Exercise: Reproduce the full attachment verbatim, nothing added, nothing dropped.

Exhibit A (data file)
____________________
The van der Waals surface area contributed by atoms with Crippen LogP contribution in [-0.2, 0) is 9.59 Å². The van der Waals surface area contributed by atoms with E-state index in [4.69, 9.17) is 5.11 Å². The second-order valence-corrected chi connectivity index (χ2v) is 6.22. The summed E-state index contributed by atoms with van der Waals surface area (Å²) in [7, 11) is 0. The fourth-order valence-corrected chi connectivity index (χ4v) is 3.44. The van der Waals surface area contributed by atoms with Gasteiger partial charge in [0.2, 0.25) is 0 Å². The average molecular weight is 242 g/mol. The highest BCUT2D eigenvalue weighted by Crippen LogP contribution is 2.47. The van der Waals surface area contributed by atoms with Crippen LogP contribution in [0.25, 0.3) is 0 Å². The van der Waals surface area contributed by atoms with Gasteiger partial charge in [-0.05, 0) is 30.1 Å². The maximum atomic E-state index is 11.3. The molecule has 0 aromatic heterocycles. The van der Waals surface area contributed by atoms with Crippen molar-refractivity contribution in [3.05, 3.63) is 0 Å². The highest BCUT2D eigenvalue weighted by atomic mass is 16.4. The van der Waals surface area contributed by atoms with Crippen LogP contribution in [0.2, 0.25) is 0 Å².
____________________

The van der Waals surface area contributed by atoms with Crippen LogP contribution in [-0.2, 0) is 9.59 Å². The van der Waals surface area contributed by atoms with E-state index in [4.69, 9.17) is 5.11 Å². The second-order valence-corrected chi connectivity index (χ2v) is 6.22. The summed E-state index contributed by atoms with van der Waals surface area (Å²) in [7, 11) is 0. The fourth-order valence-corrected chi connectivity index (χ4v) is 3.44. The van der Waals surface area contributed by atoms with Gasteiger partial charge in [0.2, 0.25) is 0 Å². The average molecular weight is 242 g/mol. The highest BCUT2D eigenvalue weighted by Crippen LogP contribution is 2.47. The van der Waals surface area contributed by atoms with Crippen LogP contribution in [0.25, 0.3) is 0 Å². The van der Waals surface area contributed by atoms with Gasteiger partial charge in [-0.05, 0) is 30.1 Å². The maximum atomic E-state index is 11.3. The molecule has 0 aromatic heterocycles. The van der Waals surface area contributed by atoms with Crippen molar-refractivity contribution in [3.05, 3.63) is 0 Å². The highest BCUT2D eigenvalue weighted by atomic mass is 16.4. The van der Waals surface area contributed by atoms with Crippen LogP contribution in [0.2, 0.25) is 0 Å².